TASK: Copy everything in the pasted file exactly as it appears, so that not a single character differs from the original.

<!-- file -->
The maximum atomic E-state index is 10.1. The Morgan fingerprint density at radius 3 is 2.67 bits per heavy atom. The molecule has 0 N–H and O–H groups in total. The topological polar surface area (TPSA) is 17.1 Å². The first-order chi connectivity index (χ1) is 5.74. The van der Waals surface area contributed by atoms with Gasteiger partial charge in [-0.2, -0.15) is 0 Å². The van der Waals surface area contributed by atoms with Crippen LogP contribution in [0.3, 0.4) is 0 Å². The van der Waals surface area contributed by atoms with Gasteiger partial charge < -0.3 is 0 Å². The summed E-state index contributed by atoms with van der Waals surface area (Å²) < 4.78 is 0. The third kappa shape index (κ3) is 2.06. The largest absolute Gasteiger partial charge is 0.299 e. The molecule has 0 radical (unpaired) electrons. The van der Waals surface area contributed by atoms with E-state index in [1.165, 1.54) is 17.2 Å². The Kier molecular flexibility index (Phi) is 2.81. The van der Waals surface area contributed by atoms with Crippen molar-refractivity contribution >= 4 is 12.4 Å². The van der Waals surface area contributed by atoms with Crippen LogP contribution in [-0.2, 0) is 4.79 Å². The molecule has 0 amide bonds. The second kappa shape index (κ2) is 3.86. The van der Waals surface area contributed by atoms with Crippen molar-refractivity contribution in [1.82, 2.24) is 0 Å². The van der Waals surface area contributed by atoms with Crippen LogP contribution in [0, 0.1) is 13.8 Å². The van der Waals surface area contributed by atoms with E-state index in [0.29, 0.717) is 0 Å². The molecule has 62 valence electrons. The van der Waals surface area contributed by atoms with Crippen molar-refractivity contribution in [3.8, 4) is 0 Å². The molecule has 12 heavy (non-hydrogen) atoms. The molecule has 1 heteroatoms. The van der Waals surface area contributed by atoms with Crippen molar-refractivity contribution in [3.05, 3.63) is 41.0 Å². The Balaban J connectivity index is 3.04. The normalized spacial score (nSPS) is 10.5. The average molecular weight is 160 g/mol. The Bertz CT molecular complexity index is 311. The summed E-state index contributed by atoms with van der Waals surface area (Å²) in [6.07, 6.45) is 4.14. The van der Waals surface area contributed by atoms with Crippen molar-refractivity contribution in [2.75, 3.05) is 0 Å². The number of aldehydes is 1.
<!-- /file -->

The maximum atomic E-state index is 10.1. The Morgan fingerprint density at radius 3 is 2.67 bits per heavy atom. The molecule has 0 N–H and O–H groups in total. The topological polar surface area (TPSA) is 17.1 Å². The first-order chi connectivity index (χ1) is 5.74. The van der Waals surface area contributed by atoms with Gasteiger partial charge in [-0.2, -0.15) is 0 Å². The van der Waals surface area contributed by atoms with Crippen LogP contribution in [0.3, 0.4) is 0 Å². The van der Waals surface area contributed by atoms with Gasteiger partial charge < -0.3 is 0 Å². The summed E-state index contributed by atoms with van der Waals surface area (Å²) < 4.78 is 0. The third kappa shape index (κ3) is 2.06. The largest absolute Gasteiger partial charge is 0.299 e. The molecule has 0 radical (unpaired) electrons. The van der Waals surface area contributed by atoms with E-state index in [1.165, 1.54) is 17.2 Å². The Kier molecular flexibility index (Phi) is 2.81. The van der Waals surface area contributed by atoms with Crippen molar-refractivity contribution >= 4 is 12.4 Å². The van der Waals surface area contributed by atoms with Crippen LogP contribution in [-0.2, 0) is 4.79 Å². The molecule has 0 amide bonds. The second kappa shape index (κ2) is 3.86. The van der Waals surface area contributed by atoms with Crippen molar-refractivity contribution in [1.82, 2.24) is 0 Å². The van der Waals surface area contributed by atoms with Crippen LogP contribution in [0, 0.1) is 13.8 Å². The van der Waals surface area contributed by atoms with E-state index in [0.29, 0.717) is 0 Å². The molecule has 62 valence electrons. The van der Waals surface area contributed by atoms with Crippen molar-refractivity contribution in [3.8, 4) is 0 Å². The molecule has 12 heavy (non-hydrogen) atoms. The molecule has 1 heteroatoms. The van der Waals surface area contributed by atoms with Crippen molar-refractivity contribution in [3.05, 3.63) is 41.0 Å². The Balaban J connectivity index is 3.04. The normalized spacial score (nSPS) is 10.5. The average molecular weight is 160 g/mol. The Bertz CT molecular complexity index is 311. The summed E-state index contributed by atoms with van der Waals surface area (Å²) in [6.07, 6.45) is 4.14. The van der Waals surface area contributed by atoms with Crippen molar-refractivity contribution in [2.75, 3.05) is 0 Å². The number of aldehydes is 1.